When one of the doctors at my treatment center told me I would never stay sober if I didn’t deal with my issues with men, it finally stuck. After leaving treatment, I immediately began attending Sex and Love Addicts Anonymous (SLAA). I continued to acknowledge that I was a love addict and I sought support from people who had faced the same problem as me.
2. I Built Healthy Relationships With Other Females
One morning as I sat in my psychiatrist’s office at treatment, he told me that one of the best ways to measure the health of a woman was to look at her relationships with other females. In that moment, 30 days sober from substances and still active in my love addiction, I had no healthy relationships with females.
It wasn’t that I never had strong friendships with females, because I did. However, men brought on the familiar rush of heightened euphoria and increased dopamine levels, which was eerily similar to an amphetamine high. I had to back away from that compulsion and surround myself with females. I moved into an all-female sober living home and lived there for a year. I stopped hanging around men and started to build healthy relationships with females. At this point in my love addiction, it was important for me to avoid temptation and start to understand the power of female support and friendship.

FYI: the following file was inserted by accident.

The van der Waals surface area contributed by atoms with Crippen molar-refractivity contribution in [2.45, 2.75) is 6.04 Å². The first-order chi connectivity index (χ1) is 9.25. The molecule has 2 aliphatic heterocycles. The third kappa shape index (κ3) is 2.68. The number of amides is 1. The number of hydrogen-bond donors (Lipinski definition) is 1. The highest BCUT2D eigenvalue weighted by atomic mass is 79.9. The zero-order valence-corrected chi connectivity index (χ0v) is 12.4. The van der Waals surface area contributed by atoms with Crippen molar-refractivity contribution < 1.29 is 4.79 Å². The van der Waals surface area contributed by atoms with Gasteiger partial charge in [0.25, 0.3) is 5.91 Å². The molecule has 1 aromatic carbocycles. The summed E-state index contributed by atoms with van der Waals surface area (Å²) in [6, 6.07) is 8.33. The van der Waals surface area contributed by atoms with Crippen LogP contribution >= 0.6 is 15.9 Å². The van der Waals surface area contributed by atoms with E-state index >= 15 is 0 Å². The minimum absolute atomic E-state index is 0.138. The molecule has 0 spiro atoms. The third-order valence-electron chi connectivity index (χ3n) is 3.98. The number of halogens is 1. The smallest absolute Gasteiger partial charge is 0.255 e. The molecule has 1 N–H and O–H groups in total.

3. I Educated Myself on Love Addiction to Understand My Own Behaviors
I have always been a reader, a knowledge-seeker, the curious type — the one who asks a thousand questions and wants to know the answers for all of it. I started buying every book I could that dealt with love addiction. I wanted to grasp the concept of what love addiction was and what love addiction was not. I began to chase answers and solutions.